Possible Classroom Concepts: Science – Vision, Spectrum, Mixtures/Solutions
Language Arts: Literature
Possible Art Concepts: Art History – George Seurat, Yayoi Kusama, Bridget Riley, Victor Vasarely, Roy Lichtenstein, Kelly Goeller, Ashley Anderson
Color Wheel (Primary, Seconday, Intermediate, Complimentary), Pointillism, Pop Art
“A Sunday Afternoon on the Island of La Grande Jatte” “Circus Sideshow”
Not too long ago, I learned a new expression: Frequency Illusion. It is defined by Arnold Zwicky as “once you’ve noticed a phenomenon, you think it happens a whole lot, even ‘all the time’. ” This has happened to me in the last couple of weeks in regards to dots. Recently my daughter and I attended the Broadway musical, Sunday in the Park with George. The musical is about the creation of George Seurat’s painting, “A Sunday Afternoon on the Island of La Grande Jatte” . For those of you not familiar with Seurat’s work, he created whole paintings in nothing but dots. The next day, as we passed the Metropolitan Museum of Art, we saw a large banner advertising Seurat’s “Circus Sideshow”, more dots. Of course, we had to check out the exhibit. Just this past week en route to the National Gallery in Washington, DC, I spied a very long line outside the Hirshhorn Museum and the barricades were all decorated with, what else, dots. Upon closer examination, I discovered that dot artist, Yayoi Kusama was exhibiting there. Frequency illusion, wouldn’t you say? So,I decided that I needed to do a post about the DOT.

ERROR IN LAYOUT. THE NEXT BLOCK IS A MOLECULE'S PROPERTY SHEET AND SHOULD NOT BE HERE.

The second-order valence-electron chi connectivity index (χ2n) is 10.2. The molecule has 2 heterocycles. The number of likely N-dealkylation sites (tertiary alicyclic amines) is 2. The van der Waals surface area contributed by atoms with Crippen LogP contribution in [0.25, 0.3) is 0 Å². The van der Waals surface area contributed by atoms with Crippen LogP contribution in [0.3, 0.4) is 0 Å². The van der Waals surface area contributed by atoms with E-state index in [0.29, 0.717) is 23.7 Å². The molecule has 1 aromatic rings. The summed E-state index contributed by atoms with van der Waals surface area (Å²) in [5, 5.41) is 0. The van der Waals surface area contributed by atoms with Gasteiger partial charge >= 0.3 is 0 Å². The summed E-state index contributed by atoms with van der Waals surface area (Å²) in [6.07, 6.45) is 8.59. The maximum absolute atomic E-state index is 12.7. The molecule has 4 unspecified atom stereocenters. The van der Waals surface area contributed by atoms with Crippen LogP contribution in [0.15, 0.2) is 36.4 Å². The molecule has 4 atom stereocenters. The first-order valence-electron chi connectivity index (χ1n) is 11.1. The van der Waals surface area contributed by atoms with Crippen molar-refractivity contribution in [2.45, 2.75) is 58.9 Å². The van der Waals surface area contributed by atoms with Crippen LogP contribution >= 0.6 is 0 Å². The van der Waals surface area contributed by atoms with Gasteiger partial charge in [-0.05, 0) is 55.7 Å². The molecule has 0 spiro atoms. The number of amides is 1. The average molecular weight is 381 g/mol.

Actually, I have already done a post on dots as they apply to mathematics (points/shapes). It can be found here. I even mentioned George Seurat and Yayoi Kusama. However, at Seurat’s “Circus Sideshow” exhibit, I discovered that Seurat’s dot paintings have more to do with science than math. He was inspired by three nineteenth century scientists/writers, Eugene Chevreul, Ogden Rood and David Sutter. Chemist, Michel Eugène Chevreul, devised the first color wheel and the theory that all the other colors of the spectrum can be made from the primary colors (red, yellow, and blue). In art, we study the color wheel. In Science, you study the spectrum or rainbow. Chevreul also figured out that complimentary colors (Colors across from one another on the color wheel), when placed next to one another, appear brighter in intensity. He also discovered that if you stare at a primary color, let’s say red, for a while and then look away, you will see it’s compliment, green. There is a fun picture book that covers all these color theories called It’s Me, Marva!. A Story About Color and Optical Illusion, by Marjorie Priceman. It would be a great addition to a literature or science unit. Also Fifty’s Op Artists, Bridget Riley and Victor Vasarely created optical illusions with dots. I digress. The Impressionists had used larger brush strokes and studied the way light shone on objects. Seurat wanted to get away from that. He reduced the brushstrokes to small dots and employed the color scientists’ theory of placing pure colors next to one another. This way, when viewed from a distance, a third color was perceived. For example, red and yellow dots would appear to be orange from a distance. One of the fifth grade teachers at my school used Pointallism to teach the difference between mixtures and solutions. She had the students simulate a mixture by creating a Seurat-style dot painting, using primary colors to create secondary colors, with q-tips. If need be, the students could cut the dots apart and still have the primary colors. Then she had them physically mix the primary colors into secondary colors to make solutions and create a second painting. There was no way of getting the primary colors back here. This was a logical way to see the difference between the two concepts. Find some Pointallism color wheel lessons here and here. Find a primary dot song here.